Joe Campanale, the beverage director and co-owner of L’Artusi and Dell’anima restaurants and Anfora wine bar in New York City traveled to the Republic of Georgia in September to attend a symposium on aging wine in anforae (or amphorae; clay vessels used to store and transport wine in ancient Greece and Rome). “Georgia is believed to have the longest tradition of winemaking in the world,” says Campanale. “It’s an integral part of the culture. It’s mentioned in the songs; referenced in the architecture.” Campanale says Georgia is unlike anywhere he’s ever traveled. “It was by far the most foreign place I’ve ever been in my life. It’s completely original.” Here, he shares his favorite food, wine, and travel highlights from the trip.
“The restaurant Metekhis Chrdili has stunning views of Georgia’s capital, Tbilisi. The name translates as ‘the shadows of Metekhi,’ which is a famous church dating back to the Middle Ages. On the table at almost every restaurant you’ll find cucumber-and-tomato salad and walnut pesto, which you spread on the bread. The bread is cooked in clay ovens and is wildly delicious. You get the feeling that no one buys bread in Georgia. They all just have bread ovens at home.” 29 a Ketevan Tsamebuli , Tbilisi, 995 32 747407.
“A casual restaurant, Salobia is in the tiny village of Mtskheta in the countryside. The name translates as the place where beans are made. At first all of the food you eat in Georgia tastes delicious. But after a few days it gets repetitive. They cycle through about 15 dishes. The skewered meats grilled over grape vines are really good.” 995 555 67 19 77.
“We were the first guests ever to stay at Hotel Savaneti near the village of Ikalto in the rural Khakheti region in Eastern Georgia. The neighbor’s chickens woke me up at 6 a.m. every morning. There’s really not much to do at night in rural Georgia so we’d stay up drinking wine with the owner’s son.” 995 99 15 35 45.
“I put Georgian wines in two categories: Those leftover from the Soviet age when wines were made from French grapes in an industrial style in stainless steel tanks geared to the Soviet market. And then more traditional Georgian wines made from native grapes, using natural methods and aged in anforas. I think the Georgians are realizing that there is a market for their traditional wines. Pheasant’s Tears is one of the few wineries in Georgia that has grasped the idea of wine tourism. You can visit the winery and taste. They also lead trips around Georgian wine country. They use only native grapes and organic winemaking methods and all of their wines are aged in anfora clay pots. They make a red wine from the native grape saperavi that has such a deep red color that Georgians call it black wine. We pour Pheasant’s Tears at Anfora in New York. The name is derived from an old Georgian folktale where the hero says that only a wine beyond measure could make a pheasant cry tears of joy.” 18 Baratashvili St., 4200 Signagi, 995-255-3-15-56.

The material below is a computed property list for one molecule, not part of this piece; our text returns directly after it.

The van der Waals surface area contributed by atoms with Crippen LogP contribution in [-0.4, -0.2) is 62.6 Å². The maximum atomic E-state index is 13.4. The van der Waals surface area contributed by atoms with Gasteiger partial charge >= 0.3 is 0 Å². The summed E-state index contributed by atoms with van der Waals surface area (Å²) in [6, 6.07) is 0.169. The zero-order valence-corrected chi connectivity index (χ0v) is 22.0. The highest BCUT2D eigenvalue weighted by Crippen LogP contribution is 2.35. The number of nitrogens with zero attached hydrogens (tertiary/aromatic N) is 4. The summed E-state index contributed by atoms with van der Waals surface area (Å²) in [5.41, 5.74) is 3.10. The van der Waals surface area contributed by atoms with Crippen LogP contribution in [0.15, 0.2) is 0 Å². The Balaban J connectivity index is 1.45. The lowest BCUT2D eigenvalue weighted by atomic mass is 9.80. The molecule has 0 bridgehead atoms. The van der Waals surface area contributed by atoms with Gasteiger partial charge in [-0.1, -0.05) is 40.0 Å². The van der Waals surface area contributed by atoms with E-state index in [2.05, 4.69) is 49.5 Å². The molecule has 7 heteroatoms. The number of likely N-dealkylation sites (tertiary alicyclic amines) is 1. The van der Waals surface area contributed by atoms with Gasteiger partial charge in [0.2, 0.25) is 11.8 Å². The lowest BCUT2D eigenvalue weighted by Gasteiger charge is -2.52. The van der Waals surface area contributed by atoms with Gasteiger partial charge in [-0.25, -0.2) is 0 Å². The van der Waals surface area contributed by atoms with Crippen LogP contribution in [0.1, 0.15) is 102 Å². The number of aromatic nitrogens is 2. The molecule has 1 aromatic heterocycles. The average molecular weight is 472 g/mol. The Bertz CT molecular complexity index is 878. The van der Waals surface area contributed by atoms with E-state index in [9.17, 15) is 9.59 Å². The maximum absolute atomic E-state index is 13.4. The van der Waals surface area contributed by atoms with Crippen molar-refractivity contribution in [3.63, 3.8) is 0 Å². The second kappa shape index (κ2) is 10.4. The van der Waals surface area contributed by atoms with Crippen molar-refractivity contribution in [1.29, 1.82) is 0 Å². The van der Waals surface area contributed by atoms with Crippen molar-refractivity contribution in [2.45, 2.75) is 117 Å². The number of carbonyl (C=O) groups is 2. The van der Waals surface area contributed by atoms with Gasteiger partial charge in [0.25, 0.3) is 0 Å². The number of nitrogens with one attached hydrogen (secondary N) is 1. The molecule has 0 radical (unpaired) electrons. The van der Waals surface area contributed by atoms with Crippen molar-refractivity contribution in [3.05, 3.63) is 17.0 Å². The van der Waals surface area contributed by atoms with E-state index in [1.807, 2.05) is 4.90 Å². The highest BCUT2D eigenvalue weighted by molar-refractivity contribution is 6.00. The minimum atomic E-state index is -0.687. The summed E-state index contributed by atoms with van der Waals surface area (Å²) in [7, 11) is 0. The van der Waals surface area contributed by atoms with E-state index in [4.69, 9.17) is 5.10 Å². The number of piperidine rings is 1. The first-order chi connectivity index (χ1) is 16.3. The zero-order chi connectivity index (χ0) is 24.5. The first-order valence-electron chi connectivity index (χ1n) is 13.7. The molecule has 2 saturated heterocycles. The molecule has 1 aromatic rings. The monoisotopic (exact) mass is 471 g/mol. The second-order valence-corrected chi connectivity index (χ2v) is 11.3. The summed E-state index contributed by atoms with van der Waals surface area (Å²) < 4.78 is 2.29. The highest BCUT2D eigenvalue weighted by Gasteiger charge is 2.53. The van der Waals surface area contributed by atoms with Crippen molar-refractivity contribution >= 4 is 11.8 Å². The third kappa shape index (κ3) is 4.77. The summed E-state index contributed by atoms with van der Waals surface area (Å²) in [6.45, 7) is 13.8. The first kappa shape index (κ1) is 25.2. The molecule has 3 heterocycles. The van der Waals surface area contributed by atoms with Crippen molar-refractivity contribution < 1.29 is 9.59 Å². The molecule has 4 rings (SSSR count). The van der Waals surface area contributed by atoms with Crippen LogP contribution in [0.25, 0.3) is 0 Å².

“The winemaker here, Iago Bitarishvili, opened a qvevri for us—a clay vessel for the fermentation and storage of wine, lined in beeswax and buried in the earth (shown at top). These date back to Caucasus Georgia c. 6000 B.C. Iago only makes about 2,000 bottles of wine a year and he only works with one grape variety, the native grape Chinuri. He makes two wines from Chinuri. One has skin contact and one doesn’t.” Vill. Chardakhi, Mtskheta, 995-593-3-524-26.
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Jen Murphy Jen grew up in Pt. Pleasant, NJ (yes, the Shore), escaped to school in Boston, and fell in love with travel when she went abroad to study in Australia. After nearly ten years of eating and drinking herself silly in NYC, she finally reached the west coast. Things that makes her happy: the ocean, books, mountains, bikes, friends, good beer, ice cream, unplanned adventures, football, live music.